Readers Letter: War widows shouldn’t be excluded

Thanks to the Guardian for letting me air my views on the Worksop British Legion, their inadequacies have been swept under the carpet for far too long as they let down our mothers who were the real unsung heroes.

Saturday, 8th March 2014, 11:11 am

I would like to clear things a little with Elaine the Worksop branch secretary. Many other branches of the RBL did a fantastic job but there were many that did a poor job and were not fit for purpose.

I would recommend reading ‘Wars Forgotten Women’ which you will find not only adds weight to my argument but explores their hardships and suffering better than I can possibly take the time to write in a newspaper letter.

My father was killed on the 4th or 5th of December 1942, and my mother sent an airmail on the 11th of December which said ‘George, when you sit down for your Christmas dinner just think of us here at home as we shall be thinking of you at the same time.’ Father was already dead and it wasn’t until the 14th, that we were notified of this! Yet still we received no support at all from the Worksop branch, just had to get on with life as best you could minus a husband, father, breadwinner and role model.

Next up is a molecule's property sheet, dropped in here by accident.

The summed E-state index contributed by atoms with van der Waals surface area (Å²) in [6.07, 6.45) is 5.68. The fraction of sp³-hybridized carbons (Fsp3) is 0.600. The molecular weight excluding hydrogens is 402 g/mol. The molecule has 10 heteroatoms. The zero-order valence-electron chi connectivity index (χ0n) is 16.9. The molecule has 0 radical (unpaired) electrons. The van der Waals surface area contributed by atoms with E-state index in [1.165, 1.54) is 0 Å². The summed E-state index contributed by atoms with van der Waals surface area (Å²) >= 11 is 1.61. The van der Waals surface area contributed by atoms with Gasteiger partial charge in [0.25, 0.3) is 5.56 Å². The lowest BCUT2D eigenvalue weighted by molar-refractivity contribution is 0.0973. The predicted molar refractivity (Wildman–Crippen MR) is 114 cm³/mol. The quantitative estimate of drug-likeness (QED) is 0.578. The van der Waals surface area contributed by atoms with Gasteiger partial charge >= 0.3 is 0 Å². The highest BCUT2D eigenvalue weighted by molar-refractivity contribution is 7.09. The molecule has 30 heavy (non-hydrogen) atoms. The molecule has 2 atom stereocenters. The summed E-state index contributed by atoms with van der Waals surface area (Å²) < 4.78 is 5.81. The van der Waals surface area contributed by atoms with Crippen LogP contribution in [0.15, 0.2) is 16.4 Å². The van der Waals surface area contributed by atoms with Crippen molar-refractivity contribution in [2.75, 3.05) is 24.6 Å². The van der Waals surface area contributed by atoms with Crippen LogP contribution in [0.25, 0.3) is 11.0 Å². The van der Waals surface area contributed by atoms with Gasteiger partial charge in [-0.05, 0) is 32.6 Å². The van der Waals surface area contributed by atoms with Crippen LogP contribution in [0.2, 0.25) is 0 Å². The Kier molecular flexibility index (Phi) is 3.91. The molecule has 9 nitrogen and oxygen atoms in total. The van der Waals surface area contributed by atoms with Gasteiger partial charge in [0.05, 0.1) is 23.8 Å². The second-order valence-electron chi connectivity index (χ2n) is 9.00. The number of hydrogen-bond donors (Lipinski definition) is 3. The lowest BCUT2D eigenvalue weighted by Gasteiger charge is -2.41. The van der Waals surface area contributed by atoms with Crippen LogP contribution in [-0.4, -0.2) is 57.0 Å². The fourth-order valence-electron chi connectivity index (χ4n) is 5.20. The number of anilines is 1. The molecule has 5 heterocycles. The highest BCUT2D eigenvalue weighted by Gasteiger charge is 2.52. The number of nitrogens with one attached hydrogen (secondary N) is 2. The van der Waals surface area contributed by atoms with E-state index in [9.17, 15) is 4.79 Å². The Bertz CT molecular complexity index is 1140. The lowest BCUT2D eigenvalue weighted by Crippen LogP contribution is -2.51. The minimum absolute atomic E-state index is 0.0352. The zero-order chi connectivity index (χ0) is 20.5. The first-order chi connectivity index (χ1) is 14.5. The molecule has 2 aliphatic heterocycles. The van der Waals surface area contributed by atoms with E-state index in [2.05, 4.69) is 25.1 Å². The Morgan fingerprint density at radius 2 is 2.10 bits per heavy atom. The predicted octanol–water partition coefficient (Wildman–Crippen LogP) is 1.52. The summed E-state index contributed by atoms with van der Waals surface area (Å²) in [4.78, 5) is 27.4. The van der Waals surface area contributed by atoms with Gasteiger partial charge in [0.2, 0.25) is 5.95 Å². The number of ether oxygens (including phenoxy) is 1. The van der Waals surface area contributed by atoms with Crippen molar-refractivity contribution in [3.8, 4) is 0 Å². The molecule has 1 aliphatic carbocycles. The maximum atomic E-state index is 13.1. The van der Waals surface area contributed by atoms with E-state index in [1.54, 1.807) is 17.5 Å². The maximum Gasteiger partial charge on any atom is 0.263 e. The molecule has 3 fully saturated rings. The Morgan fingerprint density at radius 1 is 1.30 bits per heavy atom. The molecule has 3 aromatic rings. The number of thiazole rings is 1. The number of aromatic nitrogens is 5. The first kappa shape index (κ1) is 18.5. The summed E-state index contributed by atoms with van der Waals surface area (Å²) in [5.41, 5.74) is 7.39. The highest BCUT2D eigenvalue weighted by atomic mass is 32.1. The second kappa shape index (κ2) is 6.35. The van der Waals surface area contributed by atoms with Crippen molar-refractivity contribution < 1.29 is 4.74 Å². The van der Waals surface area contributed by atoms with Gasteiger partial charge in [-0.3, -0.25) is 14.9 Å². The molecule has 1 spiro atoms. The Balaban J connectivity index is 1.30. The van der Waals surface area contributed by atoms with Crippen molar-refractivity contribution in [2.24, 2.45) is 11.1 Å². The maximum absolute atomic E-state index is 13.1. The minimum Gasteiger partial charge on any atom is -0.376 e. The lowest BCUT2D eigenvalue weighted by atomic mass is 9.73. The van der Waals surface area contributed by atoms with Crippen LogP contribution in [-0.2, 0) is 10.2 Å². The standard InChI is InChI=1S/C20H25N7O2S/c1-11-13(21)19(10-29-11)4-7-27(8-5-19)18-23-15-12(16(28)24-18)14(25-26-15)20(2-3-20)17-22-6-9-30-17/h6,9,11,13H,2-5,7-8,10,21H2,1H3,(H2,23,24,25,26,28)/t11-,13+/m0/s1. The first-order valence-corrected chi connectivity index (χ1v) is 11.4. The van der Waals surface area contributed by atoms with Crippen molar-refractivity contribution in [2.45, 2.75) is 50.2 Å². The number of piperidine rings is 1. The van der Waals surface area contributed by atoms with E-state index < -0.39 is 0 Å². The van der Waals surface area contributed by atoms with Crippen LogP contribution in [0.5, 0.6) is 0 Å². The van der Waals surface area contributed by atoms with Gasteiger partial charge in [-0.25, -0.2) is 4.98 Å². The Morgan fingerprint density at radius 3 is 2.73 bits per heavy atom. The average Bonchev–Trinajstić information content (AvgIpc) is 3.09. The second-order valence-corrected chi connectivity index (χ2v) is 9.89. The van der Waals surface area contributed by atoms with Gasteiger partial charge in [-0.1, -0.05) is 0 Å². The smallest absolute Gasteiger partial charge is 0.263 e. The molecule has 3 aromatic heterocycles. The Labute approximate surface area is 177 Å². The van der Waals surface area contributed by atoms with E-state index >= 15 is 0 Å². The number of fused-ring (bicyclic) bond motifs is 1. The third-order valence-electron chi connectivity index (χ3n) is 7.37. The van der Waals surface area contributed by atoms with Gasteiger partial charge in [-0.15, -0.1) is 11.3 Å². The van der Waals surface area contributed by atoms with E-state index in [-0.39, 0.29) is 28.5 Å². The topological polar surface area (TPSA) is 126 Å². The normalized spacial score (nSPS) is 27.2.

I remember a nice lady called Mrs Dane who used to invite us in to her table saying that she couldn’t see us go hungry in the knowledge that our father had died fighting for the country. It’s a good thing some folks had a good heart or we would have been near starvation!

There was another good fellow by the name of Phil Tucker who managed to get my mum’s rent reduced.

John Mann never told me if he had received a reply from the letter he sent to the RBL in London. I had to write to the WWA in London and was told that the chairman of the Worksop RBL should never have excluded the war widows, why Mr Mann couldn’t have given me that answer I will never know!

R. Foulds

War Widow’s Son